How to prioritize running in your life

The most common barrier to training for an ultramarathon is time. For those that want to make running a priority in their lives, it takes a massive amount of devotion and dedication. If you mix running and exploration together like I do, you’re likely going to be taking up even more of your time as you travel from one location to another. So in the grand scheme of your training, you must consider all of your priorities in life, and realize what you may be sacrificing, in place of running long.

Here are my current priorities:

  • Work (inspiring the hearts and minds of kids) – 7-8 hours a day
  • Writing/website management (for TMS) – 3-4 hours a day
  • Exercise (including running, cycling, yoga, abs and weights) – 2-3 hours a day

I don’t have a family or kids, and with my current schedule, as you can see, I’m not making much time for a social life either. With these priorities in place, I’ve used up 12-15 hours per day, the rest of which already need to be devoted towards self-care items like eating, cooking and my love for watching soccer. If I’m getting an 8-hour sleep, I’m then completely cooked for the entire day.

So again, I think it’s important to establish your priorities and recognize what aspects of your life you may need to do away with. For me, that’s cutting out projects or people that don’t bring me joy and/or don’t bring value to my life. This is an easy sacrifice to make, as it allows me to prioritize the aspects of life that I enjoy most, and that I feel put me on the path toward being that best version of myself that I want to be.

But if I had a child to look after, I understand that things would be much different, and that the caregiving aspects would take up a significant amount of my time, possibly even into my ability to run.

Work already takes up more than enough time, but this has been nice in slowly easing into my training progression. It means that there’s only a short time window that I can run before work, and that some days I simply won’t feel like embracing the darkness of the morning and lacing up those shoes.

Right now, I’m sacrificing time that I could be sleeping so that I can wake up at 6:00AM, exercise for a couple of hours, and be ready for work at 9. The longer I want to run, or the more I want to take care of before work on the weekdays, the earlier I need to wake up. I’ve chosen to make this a priority in my life, and that means that sometimes sleep is what falls by the wayside. This isn’t an overly healthy approach, so I ensure I’m not drastically cutting sleep out of my life, and that I’m monitoring my sleep schedule to not fall terribly behind. After all, the more I sleep, the more alert I’ll be when I run. That might translate into increased speed or endurance, or simply just more of an ability to get into the flow state and actually enjoy the process.

So with that, what are your top prioritizes in life? How much time do you devote to each? What sacrifices might you be making in your quest to run long?

Recognizing your priorities will help to center your focus and always remember the meaning that running brings to your life – beyond competition.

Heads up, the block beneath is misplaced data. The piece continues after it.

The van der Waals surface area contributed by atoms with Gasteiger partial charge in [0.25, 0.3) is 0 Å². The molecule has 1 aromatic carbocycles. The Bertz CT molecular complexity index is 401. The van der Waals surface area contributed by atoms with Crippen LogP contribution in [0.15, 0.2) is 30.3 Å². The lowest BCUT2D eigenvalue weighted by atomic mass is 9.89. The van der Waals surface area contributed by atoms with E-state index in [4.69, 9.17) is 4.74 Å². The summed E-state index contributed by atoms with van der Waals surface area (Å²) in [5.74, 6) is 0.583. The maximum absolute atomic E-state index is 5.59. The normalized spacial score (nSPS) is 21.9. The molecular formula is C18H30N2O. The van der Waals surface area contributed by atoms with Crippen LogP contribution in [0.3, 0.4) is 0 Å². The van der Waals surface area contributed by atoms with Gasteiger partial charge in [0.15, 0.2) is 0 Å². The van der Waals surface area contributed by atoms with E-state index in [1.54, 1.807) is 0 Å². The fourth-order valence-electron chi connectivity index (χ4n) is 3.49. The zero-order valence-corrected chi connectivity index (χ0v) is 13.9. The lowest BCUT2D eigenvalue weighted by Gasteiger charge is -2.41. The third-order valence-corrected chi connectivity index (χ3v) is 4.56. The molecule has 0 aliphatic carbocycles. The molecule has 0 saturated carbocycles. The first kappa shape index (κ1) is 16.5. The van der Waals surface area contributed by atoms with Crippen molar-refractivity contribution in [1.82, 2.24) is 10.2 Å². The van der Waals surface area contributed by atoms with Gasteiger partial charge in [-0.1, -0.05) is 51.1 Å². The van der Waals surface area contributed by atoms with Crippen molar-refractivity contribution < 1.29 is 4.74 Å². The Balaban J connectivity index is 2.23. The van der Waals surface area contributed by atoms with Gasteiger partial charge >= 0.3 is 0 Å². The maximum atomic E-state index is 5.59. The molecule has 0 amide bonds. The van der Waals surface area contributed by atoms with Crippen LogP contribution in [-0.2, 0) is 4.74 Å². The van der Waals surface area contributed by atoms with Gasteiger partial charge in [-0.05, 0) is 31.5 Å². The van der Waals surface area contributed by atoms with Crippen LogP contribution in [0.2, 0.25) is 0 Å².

But even then, as work, family, friends, romantic partners, and even the natural ways of life compete for our time and attention, it can inevitably become difficult to make running a complete priority. At the height of my addiction, I used to get upset at long family Christmases, plane rides, or even long days of schoolwork, that would hinder my ability to run. Overarchingly, I think this is unhealthy. While making running a priority, you also need to recognize that there will be times in your life where you simply won’t be able to run.

Injuries and a myriad of other life circumstances will naturally get in your way, and you have to learn to be okay with that. While you may be a runner, your entire identity does not have to center around running. If it does, then you need to identify what else brings you joy in life, and focus on making that a priority too. Everything in life must be a balance, and running should only be one piece to your puzzle.

But as the life circumstances of your chaotic life get in the way, I also want to present you with a few quick tips as to how to make running a priority.

  • Use the weekends to go long!

This one is key. Anyone who knows anything about running will know that the best way to train for a certain distance is to run back-to-back days that cumulatively equate to the distance of your race. Rather than going out, doing the long-haul and breaking your back, you can simply run the distance over a span of two days, with enough rest and recovery in between. We all know and love the old Sunday morning long run, but I also use my Saturdays to go long, as I train back-to-back days. Using the weekends, when you (hopefully) have more time, will allow you to actually use running as a method of fun and exploration, and not have to worry about the other commitments you have to race off to, like work.

So what about the days that you work?

  • Wake up earlier.

Even as someone who wakes up early everyday, there’s something about this sentence that makes you shudder. I think it’s the – “It can’t be that easy!” that screams in my head when I hear someone make a sweeping claim like “eat healthier or wake up earlier”, as we all know there’s more to the story.